Sustainable banking in India

Rana Kapoor, the CEO and MD of Yes Bank, writes in the Financial Express about the opportunity for financial intermediaries in India in the sustainability field.

The sustainable finance niche in India represents a hitherto untapped yet potentially tremendously rewarding opportunity, and the time is right for socially responsible and sustainable investing (SRSI).

The concept of ‘sustainable finance’ and the recognition of availability and use of municipal financial resources determine the future of every community. It links four basic elements—vision, environment, plan and public—for a comprehensive planning approach.

Unlike its developed counterparts in the West, India has the opportunity to grow in a way that mitigates the costs of environmental and social degradation. This, in turn, presents a vast range of opportunities for India’s financial sector, given its unique role as an economic intermediary and vast ambit of influence over diverse stakeholders.

There are numerous global voluntary initiatives focused primarily on the financial sector, such as the UNEP-FI and the Equator principles, that banks can use as tools to translate their respective visions of sustainability into action plans. In addition to mitigating risks and enhancing a bank’s risk management capabilities, the incorporation of these principles opens up new markets and avenues for product differentiation. Those financing infrastructure projects, for example, can focus on green businesses or support initiatives in microfinance to help alleviate poverty.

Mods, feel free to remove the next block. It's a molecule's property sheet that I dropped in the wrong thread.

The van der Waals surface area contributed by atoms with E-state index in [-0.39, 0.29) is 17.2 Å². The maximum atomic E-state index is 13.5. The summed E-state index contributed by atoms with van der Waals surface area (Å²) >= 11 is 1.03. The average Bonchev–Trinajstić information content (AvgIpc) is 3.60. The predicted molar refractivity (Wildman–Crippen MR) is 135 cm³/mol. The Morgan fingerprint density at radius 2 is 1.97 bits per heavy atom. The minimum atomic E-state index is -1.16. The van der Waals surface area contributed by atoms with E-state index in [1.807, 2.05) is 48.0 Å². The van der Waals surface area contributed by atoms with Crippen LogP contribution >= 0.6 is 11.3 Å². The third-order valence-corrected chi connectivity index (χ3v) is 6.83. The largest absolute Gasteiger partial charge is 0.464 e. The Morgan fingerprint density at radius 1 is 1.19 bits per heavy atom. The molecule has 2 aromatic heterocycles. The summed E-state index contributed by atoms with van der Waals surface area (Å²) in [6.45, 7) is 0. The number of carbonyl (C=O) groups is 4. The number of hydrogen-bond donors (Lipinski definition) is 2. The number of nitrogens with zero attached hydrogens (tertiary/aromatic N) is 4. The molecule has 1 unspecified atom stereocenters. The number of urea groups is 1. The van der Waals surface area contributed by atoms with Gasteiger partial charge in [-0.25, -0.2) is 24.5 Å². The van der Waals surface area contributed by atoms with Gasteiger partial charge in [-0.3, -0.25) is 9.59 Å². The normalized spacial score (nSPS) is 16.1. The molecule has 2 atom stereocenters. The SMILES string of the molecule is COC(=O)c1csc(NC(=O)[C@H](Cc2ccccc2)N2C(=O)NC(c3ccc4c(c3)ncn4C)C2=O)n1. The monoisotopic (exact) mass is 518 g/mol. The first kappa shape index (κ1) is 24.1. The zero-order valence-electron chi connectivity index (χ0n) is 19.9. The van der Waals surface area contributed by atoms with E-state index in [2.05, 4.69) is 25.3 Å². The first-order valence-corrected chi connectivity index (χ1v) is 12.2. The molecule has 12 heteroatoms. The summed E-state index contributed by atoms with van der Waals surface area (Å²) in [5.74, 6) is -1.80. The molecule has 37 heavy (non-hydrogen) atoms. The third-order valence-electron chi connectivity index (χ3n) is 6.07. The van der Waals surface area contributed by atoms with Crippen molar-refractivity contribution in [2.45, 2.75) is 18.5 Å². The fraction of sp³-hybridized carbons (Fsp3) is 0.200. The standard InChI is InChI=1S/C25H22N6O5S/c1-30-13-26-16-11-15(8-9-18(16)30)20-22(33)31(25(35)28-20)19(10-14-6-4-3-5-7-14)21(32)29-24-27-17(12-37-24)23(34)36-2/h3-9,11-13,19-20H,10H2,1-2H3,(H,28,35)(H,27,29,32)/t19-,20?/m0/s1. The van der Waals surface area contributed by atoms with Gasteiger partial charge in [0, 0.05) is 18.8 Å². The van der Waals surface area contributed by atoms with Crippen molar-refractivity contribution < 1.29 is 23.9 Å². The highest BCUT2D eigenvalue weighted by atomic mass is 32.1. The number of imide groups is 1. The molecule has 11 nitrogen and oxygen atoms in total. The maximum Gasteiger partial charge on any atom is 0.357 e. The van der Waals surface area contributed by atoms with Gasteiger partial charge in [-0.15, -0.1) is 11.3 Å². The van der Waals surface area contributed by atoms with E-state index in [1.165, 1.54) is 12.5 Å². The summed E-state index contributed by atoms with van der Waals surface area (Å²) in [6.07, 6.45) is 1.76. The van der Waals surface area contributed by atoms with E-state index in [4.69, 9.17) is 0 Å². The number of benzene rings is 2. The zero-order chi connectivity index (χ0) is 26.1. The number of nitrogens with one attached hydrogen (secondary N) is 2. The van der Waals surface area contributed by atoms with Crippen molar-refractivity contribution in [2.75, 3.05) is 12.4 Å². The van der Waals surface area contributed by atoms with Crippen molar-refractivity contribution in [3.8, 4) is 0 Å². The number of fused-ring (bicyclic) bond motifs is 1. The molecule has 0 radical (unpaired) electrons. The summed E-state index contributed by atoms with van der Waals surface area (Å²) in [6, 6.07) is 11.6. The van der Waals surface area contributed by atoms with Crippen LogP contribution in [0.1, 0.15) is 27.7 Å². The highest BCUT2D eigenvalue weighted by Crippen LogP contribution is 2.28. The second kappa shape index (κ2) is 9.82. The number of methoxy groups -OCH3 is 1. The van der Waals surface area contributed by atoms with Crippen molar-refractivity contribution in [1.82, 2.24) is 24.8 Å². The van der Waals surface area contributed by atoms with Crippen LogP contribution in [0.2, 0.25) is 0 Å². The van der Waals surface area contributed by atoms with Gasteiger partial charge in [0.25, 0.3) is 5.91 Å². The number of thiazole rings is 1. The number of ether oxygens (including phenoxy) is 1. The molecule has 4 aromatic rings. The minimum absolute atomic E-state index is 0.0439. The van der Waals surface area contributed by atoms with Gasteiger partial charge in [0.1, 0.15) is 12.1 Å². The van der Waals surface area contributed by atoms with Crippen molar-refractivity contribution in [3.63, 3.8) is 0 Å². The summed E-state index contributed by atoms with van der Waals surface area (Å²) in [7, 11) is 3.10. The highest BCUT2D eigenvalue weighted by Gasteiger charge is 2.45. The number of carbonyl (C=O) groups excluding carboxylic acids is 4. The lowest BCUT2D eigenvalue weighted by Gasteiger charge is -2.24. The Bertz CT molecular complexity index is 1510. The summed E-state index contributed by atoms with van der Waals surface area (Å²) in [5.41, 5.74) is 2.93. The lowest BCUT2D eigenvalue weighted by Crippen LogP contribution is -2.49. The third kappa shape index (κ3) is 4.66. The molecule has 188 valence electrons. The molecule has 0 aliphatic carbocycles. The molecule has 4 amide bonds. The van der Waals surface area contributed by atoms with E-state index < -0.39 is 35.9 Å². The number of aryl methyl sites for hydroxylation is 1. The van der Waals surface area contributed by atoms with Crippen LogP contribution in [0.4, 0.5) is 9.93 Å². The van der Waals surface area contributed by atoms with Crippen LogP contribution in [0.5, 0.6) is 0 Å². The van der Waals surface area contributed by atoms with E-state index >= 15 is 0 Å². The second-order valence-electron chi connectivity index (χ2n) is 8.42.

I believe that India’s growth story provides tremendous opportunities for its financial intermediaries—from funding sustainable projects in the areas of efficient resource management to offering innovative products and services in the areas of carbon emission trading and microfinance, among others—to use sustainability as a strategic tool to enhance its own as well as the country’s competitive advantage.


3 thoughts on “Sustainable banking in India

  1. A truely interesting “case study”, so to speak. I do not have a background in economics, but I clearly enjoy reading on how it appears to be developing in India.

    Today’s Must-Read on the Atlantic Community presents the idea of “sustainable banking” to our transatlantic audience, many of whom have a background in politics. Maybe you as an expert would like to comment and present your findings with regard to India and seize the opportunity to deliver your arguments in front of our audience.

    For further information: All Gain, No Pain with Sustainable Banking

  2. Hi Lars:

    Thanks for stopping by on my blog.

    I am sure there is greater interest in sustainable banking than ever before especially in the case of growth in developing countries.

    I am no expert in this area but do try to understand the trends in this. Would always be happy to share my views though.


  3. Pingback: Emission Trading | What Is The Carbon Tax

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